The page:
How are our furry friends handling the stress of the pandemic? Do they like having us around all the time? Well, according to a dog training expert I heard on the radio, if man’s best friend’s behavior has changed, then they may be stressed out. (I’m sorry I can’t remember the name of the dog trainer, but he had some really good advice.)
If we are stressed out, our dogs may become stressed, too. Barking more than usual, destroying things or being super clingy are signs of stress. The trainer said the best thing to do is not yell at your dog when they are barking or rifling through the trash, but instead say, “Come!” Next, work with them for a few minutes so they get focused. Run through a few sits and stays. Our dogs live to please us and they are dying to work for us. Spending a few minutes throughout the day with short training sessions can change their destructive behavior and make them feel better.
In an article called Preventing pandemic-related pet anxiety now and later by Kristi King on WTOP.com, a Maryland radio station, a veterinarian offers advice for our pandemic-stressed pets. Here’s an excerpt:
A veterinarian has advice for helping pets get through the pandemic when everyone is home and when their owners return to work.
With all the family at home during the pandemic, pack animals such as dogs could not be happier to have everyone in the same roof. Some cats, on the other hand, not so much.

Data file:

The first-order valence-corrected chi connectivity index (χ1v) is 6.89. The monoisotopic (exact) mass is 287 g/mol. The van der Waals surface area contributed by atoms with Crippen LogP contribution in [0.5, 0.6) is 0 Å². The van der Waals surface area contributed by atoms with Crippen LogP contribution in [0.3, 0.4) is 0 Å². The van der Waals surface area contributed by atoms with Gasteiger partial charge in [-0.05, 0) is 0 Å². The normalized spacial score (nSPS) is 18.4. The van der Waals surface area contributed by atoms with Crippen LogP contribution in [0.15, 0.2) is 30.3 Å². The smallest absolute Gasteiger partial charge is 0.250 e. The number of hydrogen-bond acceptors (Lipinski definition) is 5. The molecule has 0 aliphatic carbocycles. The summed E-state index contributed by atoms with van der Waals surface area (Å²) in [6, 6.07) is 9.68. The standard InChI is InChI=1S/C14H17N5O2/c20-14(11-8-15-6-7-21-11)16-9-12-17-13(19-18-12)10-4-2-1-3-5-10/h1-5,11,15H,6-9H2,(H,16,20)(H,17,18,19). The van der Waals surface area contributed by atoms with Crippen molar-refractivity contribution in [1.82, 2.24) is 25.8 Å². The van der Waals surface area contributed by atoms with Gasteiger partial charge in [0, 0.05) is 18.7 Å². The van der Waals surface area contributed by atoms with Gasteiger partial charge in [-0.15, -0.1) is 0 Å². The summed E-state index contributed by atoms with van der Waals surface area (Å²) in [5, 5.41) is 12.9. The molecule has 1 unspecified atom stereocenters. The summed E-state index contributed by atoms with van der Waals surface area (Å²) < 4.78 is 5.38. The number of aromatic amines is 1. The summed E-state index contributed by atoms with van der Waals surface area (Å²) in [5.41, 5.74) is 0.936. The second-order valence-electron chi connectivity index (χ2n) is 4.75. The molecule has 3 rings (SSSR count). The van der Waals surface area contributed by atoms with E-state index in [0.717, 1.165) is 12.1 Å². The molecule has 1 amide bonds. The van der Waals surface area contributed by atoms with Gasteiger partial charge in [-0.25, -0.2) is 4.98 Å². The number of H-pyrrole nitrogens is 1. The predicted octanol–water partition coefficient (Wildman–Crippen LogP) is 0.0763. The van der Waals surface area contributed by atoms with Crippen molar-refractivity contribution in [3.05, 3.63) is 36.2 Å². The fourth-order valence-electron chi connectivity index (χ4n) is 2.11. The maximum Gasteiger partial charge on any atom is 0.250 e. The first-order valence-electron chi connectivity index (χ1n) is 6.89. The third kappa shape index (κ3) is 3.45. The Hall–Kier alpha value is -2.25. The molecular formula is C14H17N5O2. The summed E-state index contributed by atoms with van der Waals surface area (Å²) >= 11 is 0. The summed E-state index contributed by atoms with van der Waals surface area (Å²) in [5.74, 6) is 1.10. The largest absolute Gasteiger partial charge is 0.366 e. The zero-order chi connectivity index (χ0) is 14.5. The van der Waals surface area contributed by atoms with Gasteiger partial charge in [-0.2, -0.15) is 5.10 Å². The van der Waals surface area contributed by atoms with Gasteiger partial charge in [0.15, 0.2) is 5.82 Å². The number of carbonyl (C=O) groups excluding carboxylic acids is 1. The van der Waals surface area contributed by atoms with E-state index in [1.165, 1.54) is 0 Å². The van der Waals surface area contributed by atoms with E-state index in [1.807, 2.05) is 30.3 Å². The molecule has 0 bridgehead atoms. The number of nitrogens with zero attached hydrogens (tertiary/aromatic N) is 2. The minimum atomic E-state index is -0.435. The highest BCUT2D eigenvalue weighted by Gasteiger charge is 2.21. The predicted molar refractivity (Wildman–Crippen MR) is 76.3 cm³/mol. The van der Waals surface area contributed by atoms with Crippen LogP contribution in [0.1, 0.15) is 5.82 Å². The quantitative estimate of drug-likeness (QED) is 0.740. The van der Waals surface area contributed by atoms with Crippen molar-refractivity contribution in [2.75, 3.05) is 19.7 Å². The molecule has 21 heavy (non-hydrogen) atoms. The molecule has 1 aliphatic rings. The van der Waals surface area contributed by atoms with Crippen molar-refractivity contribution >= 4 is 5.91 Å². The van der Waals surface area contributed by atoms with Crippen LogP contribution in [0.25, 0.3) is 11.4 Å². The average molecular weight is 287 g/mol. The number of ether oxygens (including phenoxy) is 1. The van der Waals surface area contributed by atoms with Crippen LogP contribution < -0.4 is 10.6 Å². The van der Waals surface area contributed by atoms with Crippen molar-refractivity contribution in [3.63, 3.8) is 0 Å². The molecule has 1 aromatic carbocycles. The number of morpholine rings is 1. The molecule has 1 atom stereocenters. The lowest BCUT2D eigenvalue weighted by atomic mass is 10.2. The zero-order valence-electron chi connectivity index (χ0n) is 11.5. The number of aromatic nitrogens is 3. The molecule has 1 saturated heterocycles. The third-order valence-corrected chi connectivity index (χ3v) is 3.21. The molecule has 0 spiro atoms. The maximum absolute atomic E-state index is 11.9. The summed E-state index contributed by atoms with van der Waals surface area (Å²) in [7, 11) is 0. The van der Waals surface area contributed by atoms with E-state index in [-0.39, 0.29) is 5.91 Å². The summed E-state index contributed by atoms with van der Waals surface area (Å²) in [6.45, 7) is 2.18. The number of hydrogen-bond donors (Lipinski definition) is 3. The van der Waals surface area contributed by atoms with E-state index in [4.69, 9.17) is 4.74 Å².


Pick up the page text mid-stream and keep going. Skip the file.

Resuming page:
“I think it’s very smart to think proactively,” senior veterinarian at Chewy, Dr. Katy Nelson said.
If you’re a dog owner, Nelson recommends making adjustments now to help dogs that might experience separation anxiety when you’re not constantly around.
Start by resuming former routines you might have dropped, such as waking up, getting dressed and leaving the house.
“Whether it’s just for 30 minutes or an hour, where you go pick up a coffee through the drive-thru and you sit in your car for a while. It gives your pets a little bit of time without you,” she said.
If you can, Nelson said to try to make your departure time as similar to your usual workday routine. Some dogs might need to revisit the habit of having to spend time in their crates.
Signs of separation anxiety can include dogs destroying things or overly grooming themselves.
“Really good exercise can help a lot with these pets. A tired pet is a good pet,” Nelson said.
The article also talks about cats and typically they aren’t as happy as the puppers to have us around all the time. That’s because cats like to be left alone and they like privacy. They probably believe we are invading their space. Cats definitely differ from dogs — they aren’t living to please us.
How are your pets doing during the pandemic? How have their schedules and routines changed?